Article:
Sunday, November 27, 2016

Godspeed Comandante Castro

I write this post to you, dearest motherfuckers, with a heavy heart. I write this post early because another one of my heroes has died. On November 25 in this year of the devil twenty-hundred and sixteen, Fidel Castro- revolutionary, lawyer, freedom fighter, dictator and all around contrarian bad-ass motherfucker shuffled off this mortal coil into the pantheon of oblivion at the age of 90. I know what some of you must be thinking. That I'm fucking nuts or, even worse, a hypocrite. An outspoken genderfuck anarcho-transfeminist defending a crusty old Leninist strongman. And you're right to judge me this way. Castro has done some horrible things that I wont even attempt to defend. He locked up his critics and followed the homophobic Soviet company line of sending queer people to the sanatoriums. I wont pretend like he was an angel. He wasn't. He could be a real cunt. He was an undeniably flawed human being. But these facts don't change the other facts. The fact that Fidel devoted his life to his people and to poor and maligned people across the globe. The fact that his lifetime of service to these people far overshadows the heinous mistakes he made in their name. And, perhaps most importantly, the fact that this simple son of a school-teacher went toe to toe with the most ferocious empire the world has ever known for over half a century and won. History may or may not absolve the good Comandante Castro but this is one queer anarchist who will be caught trying.

Fidel began his life pretty square. The son of middle-class landowners, he excelled at sports and academics. After a failed attempt at a pro-baseball career, he became a lawyer and then a moderately reformist politician before Yankee backed strongman, Fulgencio Batista liquidated what was left of Cuba's banana democracy and pushed young Fidel into a lifetime career as a revolutionary agitator. In 1953, Fidel led a failed revolt at the Moncada Barracks. After his arrest, the former lawyer chose to represent himself and electrified a nation with his unbowed and unapologetic defense of his crimes against the state and his thunderous condemnation of the very system that he had found himself at the mercy of. He was fearless. The Batista regime and their American handlers didn't know it then but Castro had already one the revolution before it even began. Fidel served two years in prison before being released as part of an amnesty. He fled to self-exile with his brother Raul and a handful of comrades in Mexico City where he plotted his next move.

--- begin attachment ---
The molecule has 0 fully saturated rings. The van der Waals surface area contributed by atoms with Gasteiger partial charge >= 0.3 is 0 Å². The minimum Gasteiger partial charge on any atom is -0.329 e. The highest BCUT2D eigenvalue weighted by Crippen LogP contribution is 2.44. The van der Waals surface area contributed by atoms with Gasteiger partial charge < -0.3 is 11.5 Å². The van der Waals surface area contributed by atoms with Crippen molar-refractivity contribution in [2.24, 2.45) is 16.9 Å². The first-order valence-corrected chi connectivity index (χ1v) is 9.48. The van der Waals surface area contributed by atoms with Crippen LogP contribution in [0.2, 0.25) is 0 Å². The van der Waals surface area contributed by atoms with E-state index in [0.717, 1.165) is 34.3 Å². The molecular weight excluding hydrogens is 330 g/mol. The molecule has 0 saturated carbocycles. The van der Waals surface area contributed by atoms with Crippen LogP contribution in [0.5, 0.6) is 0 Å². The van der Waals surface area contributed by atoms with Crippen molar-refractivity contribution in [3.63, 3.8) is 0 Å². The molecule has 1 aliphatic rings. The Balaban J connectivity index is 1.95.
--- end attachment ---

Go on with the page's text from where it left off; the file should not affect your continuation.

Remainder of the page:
The Castro Brothers returned to Cuba in 1956 with Argentine revolutionary Che Guevara and 79 others on a rickety old fishing boat known as the Granma. After a crash landing the tiny army found themselves the victims of an ambush. Only 12 of the original members of the 26 July Movement survived the onslaught. Fidel led them limping into the Sierra Maestra Mountains where for the next two years they led a popular rebellion that somehow snowballed into one of the centuries greatest and unlikeliest triumphs against tyranny. By 1958, Fidel and his movement road into the capital of Havana to a heroes welcome. But these brave sons of the Southern Hemisphere had pissed on a wasps nest. Their whole country would have to pay a heavy price for their courageous stand.

The moment that it became clear to the Mandarins in Washington that Castro would not allow himself to be perverted like Batista it was decided that the new Cuban Revolution would have to be strangled in it's cradle before it could gain the strength to take its first step. As Castro ordered that the wage-slave-plantations be returned to their rightful owners, the peasant farmers who toiled in them, and that the nations oil wells should belong to its citizens rather than the American conglomerates who stole them. As he shuttered the Mafia's Casinos and whorehouses and returned dignity to the streets of Havana, the United States gathered the Batista's disgruntled thugs along with a melange of fascist mercenaries and together they launched a reign of terror upon the tiny island nation that would last for more than half a century.

Fidel wasn't always a communist. Far from it. His original intention for Cuba was to hold popular elections once the last remnants of the Batista dictatorship had been thoroughly decimated. But before he could make this happen, Fidel found his nascent revolutionary government under siege by foreign funded terrorists and saboteurs. Trains were derailed. Harbors were mined. Crops were torched and scores of innocent civilians were slaughtered in cold blood. Once it had become abundantly clear that Uncle Sam was the source of this wave of madness, Castro was left with nowhere else to turn to but East towards the Soviet Union. The Bay of Pigs Invasion was the final straw. Castro had selflessly joined his own soldiers in personally thwarting off that American siege. He returned to Havana a very shaken and changed man. He came to the hard conclusion that democracy would have to wait until the threat of American Imperialism subsided. Sadly this day never came. Cuba joined their allies in the USSR in becoming a stifling state capitalist bureaucracy. The once bright and vivacious Cuban Revolution had been rendered to a permanent warfare state.